The kid and I went to the inauguration this morning. We had no stroller ourselves, but decided to avoid the stroller-hating mob on the Mall and head straight for the Lincoln Memorial. I thought that'd be a good place for the kid to remember being, which was kind of the point of going at all.
Great minds think alike, because not only was the view as fantastic as the crowds were manageable, but we found ourselves surrounded by families, kids, strollers, and babies. A dad and his 2-yo twins plopped down on the grass right next to us, and right before the swearing-in started, a young family of four, with a 6-mo kid in a multilayered Graco terrarium installed themselves just down the hill. They pulled the kid out of her cocoon for about twenty seconds as they handed their camera to a stranger to take their family photo, Lincoln Memorial in the background. By the time they bundled her back up, Biden was already Vice President.
A few minutes into Obama's speech, the kid turned and asked when she was going to get to ride on my shoulders. That turned out to be what she'd been waiting for all morning. So I hoisted her up, we watched a few more minutes of the speech, and then we headed out. A ten minute walk to GW Hospital along a mostly empty street where National Guard troops outnumbered civilians, and we hailed the first cab we saw. Amazingly, he pulled over, we hopped in, and were home in five minutes. We were literally the only car in Rock Creek Parkway, and one of three cars on Connecticut Avenue. It felt like being the President.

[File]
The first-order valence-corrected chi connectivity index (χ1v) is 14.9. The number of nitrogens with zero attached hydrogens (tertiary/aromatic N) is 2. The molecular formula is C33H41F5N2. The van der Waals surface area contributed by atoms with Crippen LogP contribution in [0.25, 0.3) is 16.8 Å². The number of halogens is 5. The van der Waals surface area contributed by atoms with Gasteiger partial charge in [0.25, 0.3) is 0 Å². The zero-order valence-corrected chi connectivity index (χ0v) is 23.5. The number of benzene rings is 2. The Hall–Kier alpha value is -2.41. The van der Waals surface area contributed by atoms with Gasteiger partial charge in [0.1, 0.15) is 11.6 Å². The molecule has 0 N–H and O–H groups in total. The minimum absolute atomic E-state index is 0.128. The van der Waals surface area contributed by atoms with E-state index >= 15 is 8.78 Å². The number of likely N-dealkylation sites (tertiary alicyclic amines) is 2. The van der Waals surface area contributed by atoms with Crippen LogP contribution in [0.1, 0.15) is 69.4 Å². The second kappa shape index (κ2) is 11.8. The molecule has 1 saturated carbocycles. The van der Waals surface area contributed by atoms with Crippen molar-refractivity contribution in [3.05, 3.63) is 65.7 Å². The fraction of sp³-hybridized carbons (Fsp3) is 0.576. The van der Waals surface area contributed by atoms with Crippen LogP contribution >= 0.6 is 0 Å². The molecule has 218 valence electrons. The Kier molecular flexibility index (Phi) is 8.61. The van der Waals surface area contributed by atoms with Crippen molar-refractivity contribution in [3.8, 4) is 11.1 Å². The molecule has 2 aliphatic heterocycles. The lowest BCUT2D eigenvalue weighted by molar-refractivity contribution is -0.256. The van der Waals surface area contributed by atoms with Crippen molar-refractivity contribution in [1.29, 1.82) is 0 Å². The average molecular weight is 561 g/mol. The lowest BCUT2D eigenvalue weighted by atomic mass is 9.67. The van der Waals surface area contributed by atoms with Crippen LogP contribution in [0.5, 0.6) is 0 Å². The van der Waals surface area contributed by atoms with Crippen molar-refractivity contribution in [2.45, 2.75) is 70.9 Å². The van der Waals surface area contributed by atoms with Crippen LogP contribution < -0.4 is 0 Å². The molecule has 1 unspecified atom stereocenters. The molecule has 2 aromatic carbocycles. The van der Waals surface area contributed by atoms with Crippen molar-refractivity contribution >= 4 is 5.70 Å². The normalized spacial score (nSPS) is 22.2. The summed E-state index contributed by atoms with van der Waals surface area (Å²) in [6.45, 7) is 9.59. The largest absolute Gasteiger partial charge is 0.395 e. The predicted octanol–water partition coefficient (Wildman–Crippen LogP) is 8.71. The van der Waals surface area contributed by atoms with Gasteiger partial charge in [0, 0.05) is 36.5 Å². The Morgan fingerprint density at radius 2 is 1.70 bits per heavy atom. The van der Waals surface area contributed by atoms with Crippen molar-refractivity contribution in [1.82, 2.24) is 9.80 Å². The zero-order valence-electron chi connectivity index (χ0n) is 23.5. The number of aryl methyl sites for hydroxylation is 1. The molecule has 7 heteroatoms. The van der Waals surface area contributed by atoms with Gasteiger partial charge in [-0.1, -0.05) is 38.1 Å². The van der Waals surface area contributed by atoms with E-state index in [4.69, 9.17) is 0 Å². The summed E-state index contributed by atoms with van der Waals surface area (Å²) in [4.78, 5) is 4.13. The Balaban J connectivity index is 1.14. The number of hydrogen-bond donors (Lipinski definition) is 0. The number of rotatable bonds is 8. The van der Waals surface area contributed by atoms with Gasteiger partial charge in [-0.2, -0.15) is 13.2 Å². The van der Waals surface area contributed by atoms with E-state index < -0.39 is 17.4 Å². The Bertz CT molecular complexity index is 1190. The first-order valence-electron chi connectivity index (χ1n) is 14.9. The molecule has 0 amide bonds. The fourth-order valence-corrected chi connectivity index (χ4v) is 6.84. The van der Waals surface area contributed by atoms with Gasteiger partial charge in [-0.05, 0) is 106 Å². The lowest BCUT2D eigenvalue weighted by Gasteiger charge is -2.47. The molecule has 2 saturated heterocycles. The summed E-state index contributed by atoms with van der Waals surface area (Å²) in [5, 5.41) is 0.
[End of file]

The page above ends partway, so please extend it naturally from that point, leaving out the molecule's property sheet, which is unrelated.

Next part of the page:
If anything surprised the kid at all, it seems that it was the crowd chanting "Obama Obama" about ten minutes before the event started. We could hear the chants on the Jumbotron, and then a few seconds later, the live Obama rumble reached us from the other side of the Washington Monument. It cracked her up.
What cracked me up was hearing someone calling my name as we walked to the Mall. It turned out to be a friend, Zach, who was biking to meet his wife and almost 1-yo son, who'd already gotten their spot. The idea of running into people you know in the middle of a massive sea of humanity just added to the slightly surreal joy of the occasion.
Which is all well and good, but it's been almost three hours, and President Obama hasn't sent anyone to put the laundry into the dryer.
end of day update: yeah, well. The kid was pretty much a basket case all day, ready to pout and growl and grimace on a dime, with no explanation. We talked about it, and figured she was overstressed, overwhelmed by the whole thing--the crowds, the anticipation, the emotions, the weather, the physical exertion, the idea [planted by our precautions about what to do if we got separated] that she might get separated from her dad in a massive crowd. It's a lot for a 4-year-old to take in.